The aviation industry is one of the most research-intensive industries worldwide, with an average of 11% of its turnover invested in technology, research, and innovation. There is a huge demand for new products in response to the needs of the industry. Comfort, less weight and noise, and enhanced fuel efficiency are highly desirable for the aviation and aerospace industry, such that technologies are directed to address these needs.
1. Sun-powered Aircraft
Imagine a zero-fuel aircraft that would decrease demand for fossils and non-renewable energy sources. Emissions reduced, the quality of air, and the prevention of further degradation to the environment and resources will also lower operational costs. But how will it work? According to Technavio, a market research company, aviation aircraft will use photovoltaic panels to exploit solar energy to power the engines. To illustrate, the Solar Impulse 2 is a Swiss solar-powered aircraft that circumnavigated the earth, proving that clean technologies in the aviation sector is possible.
2. 3D Printing
3D printing technology has many uses for several sectors, and the aviation industry is no exception. Companies that have issues in keeping up with production deadlines have employed 3D printing as a solution. For example, Airbus has begun using 3D printing to create parts for its planes. Spare and replacement parts that need to be changed regularly will be the first beneficiaries of 3D printing. Later, tools to create aircraft parts and devices will also be reproduced. This type of tech’s advantage is that it cuts back on time, weight, and cost.
3. Electric Aircraft
Using electrical propulsion systems, airplanes use large batteries that are rechargeable providing a clean and powerful fuel. On the 28th of May 2020, a commercial plane took off and flew for 30 minutes using only electricity. AeroTEC and magniX, the two companies behind the test aircraft, elaborated that flying with electricity was cost-efficient at a mere $6. Simultaneously, conventional engine fuel would have cost $300-400 for a half-hour flight. Although long-haul flights will not become electric soon, engineers are working on hybrid-electric aircraft that will take to the skies by 2030.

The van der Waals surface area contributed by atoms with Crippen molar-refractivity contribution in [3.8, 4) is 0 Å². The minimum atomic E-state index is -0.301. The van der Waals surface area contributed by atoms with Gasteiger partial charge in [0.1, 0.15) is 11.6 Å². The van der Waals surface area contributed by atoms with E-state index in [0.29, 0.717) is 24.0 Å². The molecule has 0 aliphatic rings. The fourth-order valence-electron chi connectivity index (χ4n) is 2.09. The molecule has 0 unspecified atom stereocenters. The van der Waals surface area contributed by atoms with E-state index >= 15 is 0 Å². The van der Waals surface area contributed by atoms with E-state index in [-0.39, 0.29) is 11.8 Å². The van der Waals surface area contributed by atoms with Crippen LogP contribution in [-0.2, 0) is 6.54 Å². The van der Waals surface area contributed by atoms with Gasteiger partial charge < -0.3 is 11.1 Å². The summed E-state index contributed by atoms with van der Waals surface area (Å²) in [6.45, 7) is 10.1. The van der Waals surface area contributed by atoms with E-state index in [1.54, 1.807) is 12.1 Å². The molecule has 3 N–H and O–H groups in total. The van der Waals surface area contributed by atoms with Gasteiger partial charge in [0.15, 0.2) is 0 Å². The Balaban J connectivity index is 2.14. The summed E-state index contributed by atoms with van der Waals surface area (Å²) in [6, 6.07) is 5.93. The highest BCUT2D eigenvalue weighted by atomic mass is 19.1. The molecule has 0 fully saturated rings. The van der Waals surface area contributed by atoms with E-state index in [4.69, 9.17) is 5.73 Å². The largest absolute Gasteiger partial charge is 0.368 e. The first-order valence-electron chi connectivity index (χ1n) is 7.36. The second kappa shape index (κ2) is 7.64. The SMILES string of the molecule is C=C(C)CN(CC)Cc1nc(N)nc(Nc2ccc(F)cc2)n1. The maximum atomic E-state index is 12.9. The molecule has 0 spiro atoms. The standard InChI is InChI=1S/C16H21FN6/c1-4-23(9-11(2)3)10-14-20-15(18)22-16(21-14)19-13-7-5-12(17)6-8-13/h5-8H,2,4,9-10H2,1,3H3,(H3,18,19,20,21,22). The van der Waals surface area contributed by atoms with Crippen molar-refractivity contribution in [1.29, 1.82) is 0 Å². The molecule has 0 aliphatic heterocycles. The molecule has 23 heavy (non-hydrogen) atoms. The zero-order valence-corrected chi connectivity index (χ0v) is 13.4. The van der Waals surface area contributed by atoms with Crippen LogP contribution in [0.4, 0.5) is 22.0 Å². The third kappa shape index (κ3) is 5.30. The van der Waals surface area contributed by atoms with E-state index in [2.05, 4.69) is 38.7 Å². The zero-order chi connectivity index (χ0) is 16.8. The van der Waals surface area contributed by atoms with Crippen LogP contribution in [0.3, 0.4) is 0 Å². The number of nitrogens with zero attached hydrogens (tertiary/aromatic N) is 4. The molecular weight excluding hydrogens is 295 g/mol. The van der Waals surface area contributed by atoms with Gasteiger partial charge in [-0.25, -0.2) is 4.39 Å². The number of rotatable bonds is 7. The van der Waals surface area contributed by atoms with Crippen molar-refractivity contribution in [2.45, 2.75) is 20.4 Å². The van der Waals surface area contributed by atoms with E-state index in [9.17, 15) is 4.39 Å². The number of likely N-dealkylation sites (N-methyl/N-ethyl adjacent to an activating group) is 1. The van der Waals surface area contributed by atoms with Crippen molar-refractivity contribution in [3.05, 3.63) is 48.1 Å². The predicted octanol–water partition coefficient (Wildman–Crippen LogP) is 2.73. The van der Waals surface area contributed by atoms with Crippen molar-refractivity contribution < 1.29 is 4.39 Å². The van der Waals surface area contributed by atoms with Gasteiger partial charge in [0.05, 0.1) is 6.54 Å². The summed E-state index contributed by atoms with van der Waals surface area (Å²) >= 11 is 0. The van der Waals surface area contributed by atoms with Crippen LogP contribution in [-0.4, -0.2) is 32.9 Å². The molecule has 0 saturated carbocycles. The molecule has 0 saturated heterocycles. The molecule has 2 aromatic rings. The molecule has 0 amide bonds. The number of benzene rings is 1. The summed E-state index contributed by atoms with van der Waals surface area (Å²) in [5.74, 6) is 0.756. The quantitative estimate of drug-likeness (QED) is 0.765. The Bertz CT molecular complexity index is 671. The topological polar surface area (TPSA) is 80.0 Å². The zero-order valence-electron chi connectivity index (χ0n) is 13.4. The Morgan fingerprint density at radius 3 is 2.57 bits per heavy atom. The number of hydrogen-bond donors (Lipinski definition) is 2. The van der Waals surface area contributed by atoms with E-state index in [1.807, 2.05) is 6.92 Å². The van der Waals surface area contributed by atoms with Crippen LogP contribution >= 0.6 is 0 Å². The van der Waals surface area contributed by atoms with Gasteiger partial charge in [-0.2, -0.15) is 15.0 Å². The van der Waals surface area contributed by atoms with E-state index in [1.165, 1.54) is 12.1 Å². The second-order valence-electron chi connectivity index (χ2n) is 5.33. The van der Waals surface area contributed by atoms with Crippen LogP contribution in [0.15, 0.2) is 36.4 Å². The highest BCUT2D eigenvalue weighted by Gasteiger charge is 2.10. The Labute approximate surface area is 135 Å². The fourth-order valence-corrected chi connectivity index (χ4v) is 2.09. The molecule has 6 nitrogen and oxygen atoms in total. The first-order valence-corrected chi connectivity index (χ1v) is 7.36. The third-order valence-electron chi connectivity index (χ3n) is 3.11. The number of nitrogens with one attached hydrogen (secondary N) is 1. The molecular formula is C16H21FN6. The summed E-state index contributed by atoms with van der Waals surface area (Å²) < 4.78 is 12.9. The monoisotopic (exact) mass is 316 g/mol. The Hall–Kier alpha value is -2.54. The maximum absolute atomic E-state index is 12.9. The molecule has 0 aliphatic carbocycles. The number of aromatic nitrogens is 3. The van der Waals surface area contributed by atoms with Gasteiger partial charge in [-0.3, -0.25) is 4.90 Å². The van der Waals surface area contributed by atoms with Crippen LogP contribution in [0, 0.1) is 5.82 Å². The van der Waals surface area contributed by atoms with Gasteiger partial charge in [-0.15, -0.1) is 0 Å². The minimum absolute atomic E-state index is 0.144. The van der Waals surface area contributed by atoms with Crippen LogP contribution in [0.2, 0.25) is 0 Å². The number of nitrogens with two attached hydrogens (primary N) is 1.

4. Superfast Airplanes
The Federal Aviation Administration (FAA) has banned supersonic flights over land because of the tremendous bangs they produce. Currently, the National Aeronautics and Space Administration (NASA) and Lockheed Martin hope to put one again in the air with the X-59 QueSST aircraft currently being made in California. The trial plane will fly faster than sound, but engineers have designed it to operate as quietly as possible. If the initial flight scheduled for 2021 is successful, the aircraft could pave the way for airplanes that cut flight times by as much as 50%.
5. Cutting-Edge Materials
Aircraft manufacturers continue to rely on research that will develop new materials in the production of planes. Innovative materials such as graphene and carbon nanotubes help make wings more efficient because they reduce weight and improve fuel consumption. Other cutting-edge materials include thermoplastic composites for fuselage structures and high-tensile strength carbon fiber. Technological innovations have a huge role to play in making flying safe, efficient, and comfortable. As technologies develop and mature, the aviation industry is expected to benefit from faster, lighter, cost-effective, and environmentally-friendlier aircraft.
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